Tuesday, January 26, 2016

SOTA Activation of Mount Temple's Holt Peak, W1/HA-181

I just recently activated my second summit, Holt Peak of Mount Temple. Temple has two peaks, Holt and Burton, but only Holt is activatable.

I was up there with Chris KG6CIH. We brought along 2m and 20m equipment, as last time. Unfortunately, Chris' LNR radio had a problem with the mic gain so we failed at an HF activation again. We had a very active 2m activation, 9 contacts in a fairly short time.

The hike was a fairly easy one, 1.9 miles one way up  relatively easy terrain. We had a little bit of snow, a few inches, with some ice here or there. While we had snowshoes with us, we left them in the car. Microspikes were more than enough to get through the ice on the ground.

I'm really looking forward to more SOTA activations. We're working now to figure out our HF problems, whether we fix our gear and get that on the air, or drag along another operator who has functional gear.

I need to work on my gear, I'm plenty warm but I tend to wear too many clothes and get nice and sweaty. I need to shed more layers, earlier. It hasn't been too bad on our short hikes, but with a longer hike it might get bad or dangerous.

I should make a post on what gear I'm carrying, it's not fancy but it works.

Thanks to our chasers:

Monday, January 25, 2016

Combining Blogs

I'm moving posts from a newish blog that I created (WA1TE.com) to here. They are radio and hiking related, and I'll continue posting the computer stuff at this site. Eventually I'll redirect that url here as well. I figure why split up such a low traffic blog. I have a few other techy things to post, an ergodox build and an atreus build (both in progress). I'll also likely have some other stuff eventually.

Monday, January 4, 2016

First SOTA Activation, Mount Tecumseh W1/HA-015

After a few years of talking about doing it, and not actually doing it, I finally have my first SOTA activation under my belt.

I've had some hiking experience in the Appalachian Mountains through the Boy Scouts, but other than short walks through the woods (maybe 2-3 miles on fairly easy terrain), I haven't done any hiking since about 2002.

KG6CIH, AB1KW and myself decided to take on Mount Tecumseh (SOTA Designator W1/HA-015) this past December. Tecumseh is one of New Hampshire's 4000 footers, albeit the smallest of any of the 4kers in New England at 4003'.  We went on December 19th, which has the interest of being in a weird limbo time. The activation counts as a Winter activation, but since we were hiking before the official start of Winter the Appalachian Mountain Club doesn't count it as a Winter ascent. Since I didn't hit all of the trails on the mountain anyway, I'll have to return at some point to knock those off and to get it officially summited in Winter per AMC rules.

The weather was cold and windy. With wind chill, we believe that it was around 0 degrees F at the summit. Fortunately, we had expected this and had packed a lot of extra jackets and warm layers. It was pretty windy, but the weather held save for some flurrying on the way down.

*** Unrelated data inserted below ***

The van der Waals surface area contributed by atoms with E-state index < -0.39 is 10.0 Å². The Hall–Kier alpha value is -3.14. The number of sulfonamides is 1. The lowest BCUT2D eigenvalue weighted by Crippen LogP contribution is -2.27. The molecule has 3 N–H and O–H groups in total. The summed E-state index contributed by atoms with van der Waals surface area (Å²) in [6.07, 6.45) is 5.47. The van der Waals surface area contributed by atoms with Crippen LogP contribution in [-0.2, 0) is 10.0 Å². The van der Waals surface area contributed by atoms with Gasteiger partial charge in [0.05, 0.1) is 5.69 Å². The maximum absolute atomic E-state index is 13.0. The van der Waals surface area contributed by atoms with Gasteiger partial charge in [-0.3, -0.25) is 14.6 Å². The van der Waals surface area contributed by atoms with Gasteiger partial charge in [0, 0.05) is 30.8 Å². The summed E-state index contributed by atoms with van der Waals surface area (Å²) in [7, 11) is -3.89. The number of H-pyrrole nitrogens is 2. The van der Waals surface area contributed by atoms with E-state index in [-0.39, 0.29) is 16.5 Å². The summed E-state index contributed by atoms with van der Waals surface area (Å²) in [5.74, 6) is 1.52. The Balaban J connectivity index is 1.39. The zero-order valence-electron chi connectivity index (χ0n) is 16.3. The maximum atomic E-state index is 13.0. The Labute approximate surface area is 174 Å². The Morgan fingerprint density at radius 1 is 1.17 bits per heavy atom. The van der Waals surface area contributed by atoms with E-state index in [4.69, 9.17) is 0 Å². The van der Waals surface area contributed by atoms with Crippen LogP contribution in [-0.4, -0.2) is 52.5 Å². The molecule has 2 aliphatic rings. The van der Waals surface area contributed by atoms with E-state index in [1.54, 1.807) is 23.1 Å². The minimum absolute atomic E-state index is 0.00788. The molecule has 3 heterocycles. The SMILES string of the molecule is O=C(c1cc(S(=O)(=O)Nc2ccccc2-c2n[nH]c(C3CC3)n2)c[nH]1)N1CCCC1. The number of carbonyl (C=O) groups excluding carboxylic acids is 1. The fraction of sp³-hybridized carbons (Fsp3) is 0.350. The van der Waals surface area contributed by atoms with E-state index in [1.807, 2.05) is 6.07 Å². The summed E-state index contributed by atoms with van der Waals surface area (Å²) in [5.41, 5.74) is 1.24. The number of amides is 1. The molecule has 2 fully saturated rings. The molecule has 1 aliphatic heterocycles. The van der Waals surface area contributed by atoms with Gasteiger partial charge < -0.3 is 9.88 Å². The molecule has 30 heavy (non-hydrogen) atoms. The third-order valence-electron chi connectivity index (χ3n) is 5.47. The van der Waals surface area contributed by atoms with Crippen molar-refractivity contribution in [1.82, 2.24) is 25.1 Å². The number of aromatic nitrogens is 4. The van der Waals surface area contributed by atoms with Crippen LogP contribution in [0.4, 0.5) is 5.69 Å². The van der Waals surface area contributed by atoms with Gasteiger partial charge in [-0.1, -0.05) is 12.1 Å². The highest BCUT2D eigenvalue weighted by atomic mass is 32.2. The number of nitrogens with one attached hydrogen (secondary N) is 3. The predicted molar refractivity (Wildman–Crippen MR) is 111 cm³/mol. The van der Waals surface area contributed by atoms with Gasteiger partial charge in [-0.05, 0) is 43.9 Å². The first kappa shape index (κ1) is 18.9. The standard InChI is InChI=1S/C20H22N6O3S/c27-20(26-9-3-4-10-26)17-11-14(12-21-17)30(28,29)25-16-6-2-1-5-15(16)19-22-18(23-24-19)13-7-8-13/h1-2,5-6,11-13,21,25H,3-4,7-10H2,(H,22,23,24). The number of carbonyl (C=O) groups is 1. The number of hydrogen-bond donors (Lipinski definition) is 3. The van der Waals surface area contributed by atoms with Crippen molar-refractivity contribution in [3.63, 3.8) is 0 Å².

The hike is a bit of a slog. Round trip, we only hiked a hair over 5 miles. The hike does go up almost 2500' over that distance (half that distance, since it's one way and now round trip), and the steepest part is the last mile or so. The trail maintainer has been putting in rock stairs, which makes it both easier and harder in ways. Much of the water runoff that we crossed while we were on our way up had frozen while we were on the summit. There wasn't enough ice to justify breaking out the microspikes, but it was very slick in places. We mostly had bare rock to contend with (Bare rock? In the Whites? Inconceivable.)

There were a few stream crossings. Rik crossed the main one right at the trail, but Chris and I decided to go upstream a bit and cross there. This resulted in somewhat of a short bushwack, but we survived. On the way out, I just relied on my waterproof winter hiking boots and forded the shallow stream, as did Chris. Rik unfortunately found the slippery spot...

For gear, we had a couple of HTs and my FT-817ND. Most of the HTs had rubber ducks, but Chris had his 2m Arrow with him. I had a homemade buddipole for the 817.

The Arrow worked great. We staggered our ascents so that we could all get chaser credit, and then made the rest of our contacts from the summit. The furthest contact on 2m (with 5 watts, FM, even!) was with W1NOV in Plymouth, ME, a straight line distance of nearly 130 miles.

My buddipole, however...clearly I did something wrong. I thought I had it tunable and working before we left, but when we reached the summit and got set up I could hear things but not get out, it was a total space heater. I need to work on that before the next summit attempt we do, it was a lot of weight to carry for nothing.

All in all, a successful activation. We're not sure if we're going to do HF Winter activations anymore, it's pretty cold up there and 2m is working fine for us, and HF takes a while to set up. When I get my MTR running, that may open up our options.

Thanks to our chasers for giving us a successful activation:

I look forward to the next one, and to getting really rolling on my official hiking lists...